Dipped into my limited stack of reggae just now and pulled out this one. This is the only slab of vinyl I own by Keith Hudson. Both sides of this 12” are deep, dark, brooding delights. As, I think, was much of Hudson’s later output. This article indicates that Hudson’s style was too sombre for his native Jamaica’s taste so he upped sticks and relocated to London in 1978. If he was searching for a spiritual home it was the right move. The UK in the late seventies was certainly in a dark and brooding place full of angst and the disaffected, and the winter of discontent was just around the corner to boot. His music would have fitted the mood of the country like a hand in glove.

If you follow the link above to the article on Keith, be sure also to check out the wonderful Dread Tale from Penny Reel, originally published in the NME in October 1978.

You can find both of these tracks on “Rasta Communication”. Both possess strong undertows that will suck you in and drag you down. Be warned, this is not feel good reggae. Hudson’s brand of Roots was out there, on the edge. Subtly different to most else floating around reggae’s universe at the time, it stands the test of time. I need to get some more Keith Hudson in my collection.

Keith Hudson – Nuh Skin Up 1979
Keith Hudson – Felt We Felt The Strain 1979>

Thursday, November 08, 2007

Time to come home M'Lady

I made a somewhat obtuse reference to a bubblegum card in one of my recent posts. You may remember – but of course that presupposes you a) actually read my ramblings and b) you find them remotely interesting enough to commit them to memory, unlikely I know!

Anyway, I found it – the bubblegum card that is.

Recently a nostalgia trip with colleagues at work led me to dig out my small stash of bubblegum cards, avidly collected “back when I were a lad”. As I remembered it I had a full set of the 1966(?) black and white large Somportex Thunderbirds cards. On looking through them I discovered No.51 was missing. Oh no! On searching the Internet I found that No.51 was Lady Penelope. Oh no again! But I was sure I had had the whole set. Then a flash of recall. I knew it was in the house somewhere. Was my memory playing tricks? I didn’t think so.

I warn you, you will have stick with this. Throughout most of the latter half of the 70s I ran a mobile disco, together with three school friends of the time. We were dreadfully pretentious and decided to jump on the homemade xeroxed and stapled fanzine bandwagon (probably most famously represented by “Sniffin' Glue”) and produce our own organ to be distributed free at our mobile discos. The fanzine was called, appropriately, “Pseud” – you see we knew we were being pretentious – and the enterprise lasted for two issues in 1978! From memory possibly as many as 20 copies of the first issue were distributed! But I’m not sure if the second issue ever made it past the proof stage. I remembered that I had copies of them still lying around somewhere, and I now had the distinct memory that my Lady Penelope bubblegum card had made an appearance in one of the issues.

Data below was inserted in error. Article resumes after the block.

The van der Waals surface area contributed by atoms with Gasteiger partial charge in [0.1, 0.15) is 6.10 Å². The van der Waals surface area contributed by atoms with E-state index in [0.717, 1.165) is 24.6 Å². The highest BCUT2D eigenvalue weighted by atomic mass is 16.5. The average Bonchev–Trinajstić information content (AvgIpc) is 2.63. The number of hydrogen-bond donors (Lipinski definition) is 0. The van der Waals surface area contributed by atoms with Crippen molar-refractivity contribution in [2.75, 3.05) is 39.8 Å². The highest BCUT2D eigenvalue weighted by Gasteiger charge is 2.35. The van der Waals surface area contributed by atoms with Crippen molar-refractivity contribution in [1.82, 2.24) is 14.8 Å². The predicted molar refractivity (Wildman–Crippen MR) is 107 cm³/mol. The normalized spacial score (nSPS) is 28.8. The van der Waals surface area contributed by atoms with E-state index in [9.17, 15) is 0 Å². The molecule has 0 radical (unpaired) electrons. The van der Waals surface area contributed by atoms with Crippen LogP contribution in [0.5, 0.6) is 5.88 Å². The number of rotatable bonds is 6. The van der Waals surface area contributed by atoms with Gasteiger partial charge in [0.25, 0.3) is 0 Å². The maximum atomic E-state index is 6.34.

So it was that I finally unearthed them just now and there indeed, still lightly sellotaped into place on page 11 (of 12) of the proof of the second issue was my No.51 Thunderbirds bubblegum card. Lady Penelope has spent the last 29 years contemplating such highbrow literary articles as reviews and charts of our favourite records of the time, impressions of the Anti Nazi League Carnival in London’s Victoria Park, the story of a drunken weekend in Cambridge, a Steely Dan discography, and the history of the 12” single.

I have decided that after all these years she is maybe missing her Thunderbirds friends so I have now tucked her back into my stack of Thunderbirds cards, of course between No.50 – Jeff Tracy – and No.52 Parker, Lady Penelope’s trusted servant. Back home. She will like that I’m sure.

What to play to celebrate Lady Penelope’s homecoming? Peaches & Herb’s “Reunited”? Or Roberta Flack & Donny Hathaway’s “Back Together Again”? Great records but maybe too obvious and well known. I first alluded to the fact that this post may at some time appear when I featured Jean Carn recently. Initially I thought No.51 was missing and a Jean Carn track came to mind. Now Lady P has been found and my Thunderbirds cards are once again a complete set another Jean Carn track comes to mind – “Completeness”.

This track dates from 1982 and was the B side to her version of “If You Don’t Know Me By Now”. This single had been filed untouched in one of my boxes for a long time. I’m not sure I had ever played “Completeness” until a few months ago. It just goes to show you shouldn’t ignore B sides. It’s included on the Best Of compilation “Closer Than Close” which is a strong collection of Jean’s output, if you can find it.

For good measure you can also hear a track from my “Pseud” (Vol.1 No.2) featured Top Twenty – Narada Michael Walden with “Soulbird” which you can find on the album “I Cry I Smile”.

Jean Carn – Completeness 1982

Narada Michael Walden – Soulbird 1977